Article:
The 10 Most Socially Conscious Horror Movies

6. Unsane (2018)

A young woman named Sawyer Valentini is struggling to move on with her life after escaping from an obsessed stalker, leaving her hometown, friends, and family behind. Confiding in a therapist about her feelings of depression and anxiety, Sawyer is manipulated into committing herself to a psychiatric hospital that will not let her go until her insurance company stops paying. As her anger and confusion lead to violent outbursts that extend her time at the hospital, things take a turn for the even-worse when Sawyer’s stalker lands a job as an orderly. Since she is nothing more than another inmate in the loony bin, nobody believes her when she claims her stalker is out to harm her.

Not only an indictment against the incompetence and greed of certain state hospitals, Unsane also explores the ways in which women can easily lose their autonomy as soon as they say the wrong thing. Once Sawyer allows herself to express her true feelings, she’s instantly labeled a suicide risk. If she opens her mouth about the cruelty of being tricked into committing herself, she’s seen as dangerous and uncooperative. When she lashes out against a fellow inmate taunting her, her observation is extended to another 10 days.

At one telling point, Sawyer makes a phone call to the police about her situation, and a snarky receptionist informs her hundreds of patients make that same claim every day. “But those are from crazy people,” Sawyer naively responds.

Unsane tackles the most common fear of every woman living in the world in 2023: telling their story and being dismissed, gaslighted, and subjected to further abuse.


7. The Silence of the Lambs (1991)

A simple shot in the first 10 minutes of Jonathen Demme’s Oscar/Grand Slam-winning masterpiece expertly – and succinctly – summarizes what it feels like to be a woman working in a predominantly male-oriented profession. Clarice Starling, a young, petite FBI agent gets inside an elevator surrounded by men, who all look down on her with irritated expressions, as if to say, “Ugh, look at this little girl. What is she doing here? Baking cupcakes for all of us, I hope.”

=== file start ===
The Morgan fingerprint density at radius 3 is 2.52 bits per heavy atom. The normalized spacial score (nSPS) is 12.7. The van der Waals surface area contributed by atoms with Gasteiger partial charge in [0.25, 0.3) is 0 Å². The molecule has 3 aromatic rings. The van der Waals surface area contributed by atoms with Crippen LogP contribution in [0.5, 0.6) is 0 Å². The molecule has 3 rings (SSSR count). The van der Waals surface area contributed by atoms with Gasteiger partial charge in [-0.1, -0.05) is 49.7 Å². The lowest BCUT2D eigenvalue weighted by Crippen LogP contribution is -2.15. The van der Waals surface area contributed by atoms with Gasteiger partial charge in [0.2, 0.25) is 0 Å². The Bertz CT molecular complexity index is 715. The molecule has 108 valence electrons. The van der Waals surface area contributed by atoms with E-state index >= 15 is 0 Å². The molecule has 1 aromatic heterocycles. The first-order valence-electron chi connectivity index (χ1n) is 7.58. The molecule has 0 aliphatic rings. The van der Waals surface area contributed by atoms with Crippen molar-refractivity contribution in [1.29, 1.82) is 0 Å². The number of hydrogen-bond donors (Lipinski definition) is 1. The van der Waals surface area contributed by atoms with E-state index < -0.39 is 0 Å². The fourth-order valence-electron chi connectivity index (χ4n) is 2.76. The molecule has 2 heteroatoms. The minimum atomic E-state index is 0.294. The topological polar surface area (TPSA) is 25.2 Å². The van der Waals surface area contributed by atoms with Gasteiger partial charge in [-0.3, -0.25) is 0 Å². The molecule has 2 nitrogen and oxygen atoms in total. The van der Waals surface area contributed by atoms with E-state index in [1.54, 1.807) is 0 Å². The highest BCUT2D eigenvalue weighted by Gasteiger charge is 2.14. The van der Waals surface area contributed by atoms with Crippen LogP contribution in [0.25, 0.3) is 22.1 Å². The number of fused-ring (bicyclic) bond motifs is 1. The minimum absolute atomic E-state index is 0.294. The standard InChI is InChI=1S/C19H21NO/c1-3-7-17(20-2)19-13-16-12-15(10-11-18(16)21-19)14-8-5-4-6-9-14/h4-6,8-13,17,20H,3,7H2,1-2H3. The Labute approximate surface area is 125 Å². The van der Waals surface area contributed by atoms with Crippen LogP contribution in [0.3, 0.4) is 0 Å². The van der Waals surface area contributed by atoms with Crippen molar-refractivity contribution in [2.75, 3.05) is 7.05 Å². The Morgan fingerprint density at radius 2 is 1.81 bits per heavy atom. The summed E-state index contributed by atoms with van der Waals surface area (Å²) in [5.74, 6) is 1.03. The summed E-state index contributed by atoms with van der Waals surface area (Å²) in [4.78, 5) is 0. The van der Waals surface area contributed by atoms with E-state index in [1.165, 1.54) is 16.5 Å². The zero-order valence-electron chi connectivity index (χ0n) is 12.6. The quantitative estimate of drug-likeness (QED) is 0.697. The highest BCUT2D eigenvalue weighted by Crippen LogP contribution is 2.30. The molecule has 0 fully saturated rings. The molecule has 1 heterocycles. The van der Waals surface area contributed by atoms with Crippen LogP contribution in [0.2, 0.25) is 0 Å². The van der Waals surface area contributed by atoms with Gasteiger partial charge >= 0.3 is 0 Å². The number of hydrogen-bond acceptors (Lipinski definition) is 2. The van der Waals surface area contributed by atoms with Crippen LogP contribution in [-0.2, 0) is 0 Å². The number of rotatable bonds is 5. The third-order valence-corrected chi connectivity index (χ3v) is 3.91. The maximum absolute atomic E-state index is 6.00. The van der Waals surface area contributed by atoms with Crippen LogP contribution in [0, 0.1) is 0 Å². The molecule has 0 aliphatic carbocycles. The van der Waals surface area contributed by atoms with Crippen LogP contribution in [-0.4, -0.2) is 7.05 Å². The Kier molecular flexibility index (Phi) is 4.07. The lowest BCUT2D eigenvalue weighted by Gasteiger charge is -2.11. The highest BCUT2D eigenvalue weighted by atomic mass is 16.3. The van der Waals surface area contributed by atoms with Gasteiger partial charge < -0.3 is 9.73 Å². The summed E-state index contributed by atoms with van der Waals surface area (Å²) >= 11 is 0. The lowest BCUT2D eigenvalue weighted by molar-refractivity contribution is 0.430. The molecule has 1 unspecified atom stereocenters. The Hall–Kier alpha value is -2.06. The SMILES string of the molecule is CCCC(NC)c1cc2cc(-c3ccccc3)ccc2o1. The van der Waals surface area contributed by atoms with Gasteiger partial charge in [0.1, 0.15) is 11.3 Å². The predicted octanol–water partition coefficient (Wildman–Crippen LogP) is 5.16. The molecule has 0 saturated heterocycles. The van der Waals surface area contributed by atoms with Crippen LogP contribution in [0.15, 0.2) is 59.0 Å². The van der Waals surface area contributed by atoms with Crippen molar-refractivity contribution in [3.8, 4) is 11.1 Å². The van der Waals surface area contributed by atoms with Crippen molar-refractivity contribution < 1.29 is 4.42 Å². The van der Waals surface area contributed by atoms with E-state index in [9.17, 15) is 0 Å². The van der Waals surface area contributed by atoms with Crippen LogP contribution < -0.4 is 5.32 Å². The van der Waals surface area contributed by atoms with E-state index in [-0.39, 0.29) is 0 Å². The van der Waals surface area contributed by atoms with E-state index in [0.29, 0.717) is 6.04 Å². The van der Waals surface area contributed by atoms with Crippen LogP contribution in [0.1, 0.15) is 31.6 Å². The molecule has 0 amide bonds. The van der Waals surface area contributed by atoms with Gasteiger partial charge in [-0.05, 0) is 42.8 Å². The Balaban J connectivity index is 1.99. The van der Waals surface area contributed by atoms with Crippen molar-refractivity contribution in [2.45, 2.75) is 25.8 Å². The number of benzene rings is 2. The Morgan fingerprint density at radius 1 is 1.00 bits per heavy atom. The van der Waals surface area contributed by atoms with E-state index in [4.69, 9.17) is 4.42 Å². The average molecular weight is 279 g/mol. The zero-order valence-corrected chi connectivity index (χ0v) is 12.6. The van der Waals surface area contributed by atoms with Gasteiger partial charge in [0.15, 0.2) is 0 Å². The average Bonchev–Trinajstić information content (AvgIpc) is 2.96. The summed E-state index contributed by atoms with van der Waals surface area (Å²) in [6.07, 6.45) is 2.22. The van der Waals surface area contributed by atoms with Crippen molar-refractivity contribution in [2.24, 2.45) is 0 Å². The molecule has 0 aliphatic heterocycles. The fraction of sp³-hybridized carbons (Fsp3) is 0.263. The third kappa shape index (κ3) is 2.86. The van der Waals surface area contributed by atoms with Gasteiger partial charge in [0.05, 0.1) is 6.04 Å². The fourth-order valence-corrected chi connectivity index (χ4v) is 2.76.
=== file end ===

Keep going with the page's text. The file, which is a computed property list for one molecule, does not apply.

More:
When her boss sends her on an assignment to interview Hannibal “The Cannibal” Lecter, a renowned psychiatrist-turned-cannibalistic serial killer, to obtain insight into the mind of another murderer who abducts women and wears their skin as suits, Clarice forms an unlikely – and endlessly enthralling – bond with the intelligent, perceptive, deceptively charismatic cannibal.

Apart from that aforementioned elevator shot, Demme drives home the struggle for Clarice to succeed in multiple circumstances. Left alone by her boss with the nude corpse of Buffalo Bill’s first-found victim and a horde of police officers, Clarice looks around the room to find every male face gawking at her in disgust and disapproval. Or is this just how she imagines them staring at her, perceiving her as less than them for her femininity? When she orders them all out of the room so the medical examiner and she may observe the body, initially none of the men budge. It takes a second command for them to get the message.

Clarice Starling remains a shining example of a strong female hero in cinema, never once demanding respect, but rather commanding it through sheer force of her intellect, tenacity, and courage.


8. Halloween (2018)

On first glance, it may seem odd to refer to an installment in the Halloween franchise as “socially conscious”, but director/co-writer David Gordon Green, along with Danny McBride, subverts such a dismissive reaction with his direct follow-up to John Carpenter’s legendary 1978 seasonal classic.

After surviving a vicious encounter with Michael Myers at the age of 17, Laure Strode has evolved over the last 40 years into a bitter, hardened, gun-toting survivalist hellbent on watching Myers take his final breath in her presence. However, her lifetime of preparation and paranoia about her would-be killer’s escape has had a toxic effect on her relationship with her now-grown daughter, Karen, and 17-year-old granddaughter, Allyson. The former has cut off contact with her mother almost entirely, while the latter aches to forge a bond with the grandmother she never got to know.